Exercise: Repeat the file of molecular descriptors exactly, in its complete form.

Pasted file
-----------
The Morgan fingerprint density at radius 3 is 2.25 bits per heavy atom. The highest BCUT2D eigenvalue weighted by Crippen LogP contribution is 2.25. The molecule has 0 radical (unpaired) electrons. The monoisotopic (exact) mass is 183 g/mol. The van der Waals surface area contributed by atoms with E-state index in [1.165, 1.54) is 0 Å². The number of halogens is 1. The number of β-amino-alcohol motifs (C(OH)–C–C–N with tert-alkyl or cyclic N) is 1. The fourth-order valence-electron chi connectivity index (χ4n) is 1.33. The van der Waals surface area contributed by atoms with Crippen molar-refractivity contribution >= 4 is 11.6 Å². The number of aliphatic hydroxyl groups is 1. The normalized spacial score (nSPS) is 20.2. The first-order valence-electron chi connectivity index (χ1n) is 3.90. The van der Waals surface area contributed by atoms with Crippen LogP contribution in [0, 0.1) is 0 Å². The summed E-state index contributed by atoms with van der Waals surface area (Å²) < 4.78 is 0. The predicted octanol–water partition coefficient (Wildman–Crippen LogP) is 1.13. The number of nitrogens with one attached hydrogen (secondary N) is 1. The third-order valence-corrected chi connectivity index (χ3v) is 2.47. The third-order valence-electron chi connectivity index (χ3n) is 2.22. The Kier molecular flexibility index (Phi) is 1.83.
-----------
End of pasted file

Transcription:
The Morgan fingerprint density at radius 3 is 2.25 bits per heavy atom. The highest BCUT2D eigenvalue weighted by Crippen LogP contribution is 2.25. The molecule has 0 radical (unpaired) electrons. The monoisotopic (exact) mass is 183 g/mol. The van der Waals surface area contributed by atoms with E-state index in [1.165, 1.54) is 0 Å². The number of halogens is 1. The number of β-amino-alcohol motifs (C(OH)–C–C–N with tert-alkyl or cyclic N) is 1. The fourth-order valence-electron chi connectivity index (χ4n) is 1.33. The van der Waals surface area contributed by atoms with Crippen molar-refractivity contribution >= 4 is 11.6 Å². The number of aliphatic hydroxyl groups is 1. The normalized spacial score (nSPS) is 20.2. The first-order valence-electron chi connectivity index (χ1n) is 3.90. The van der Waals surface area contributed by atoms with Crippen LogP contribution in [0, 0.1) is 0 Å². The summed E-state index contributed by atoms with van der Waals surface area (Å²) < 4.78 is 0. The predicted octanol–water partition coefficient (Wildman–Crippen LogP) is 1.13. The number of nitrogens with one attached hydrogen (secondary N) is 1. The third-order valence-corrected chi connectivity index (χ3v) is 2.47. The third-order valence-electron chi connectivity index (χ3n) is 2.22. The Kier molecular flexibility index (Phi) is 1.83.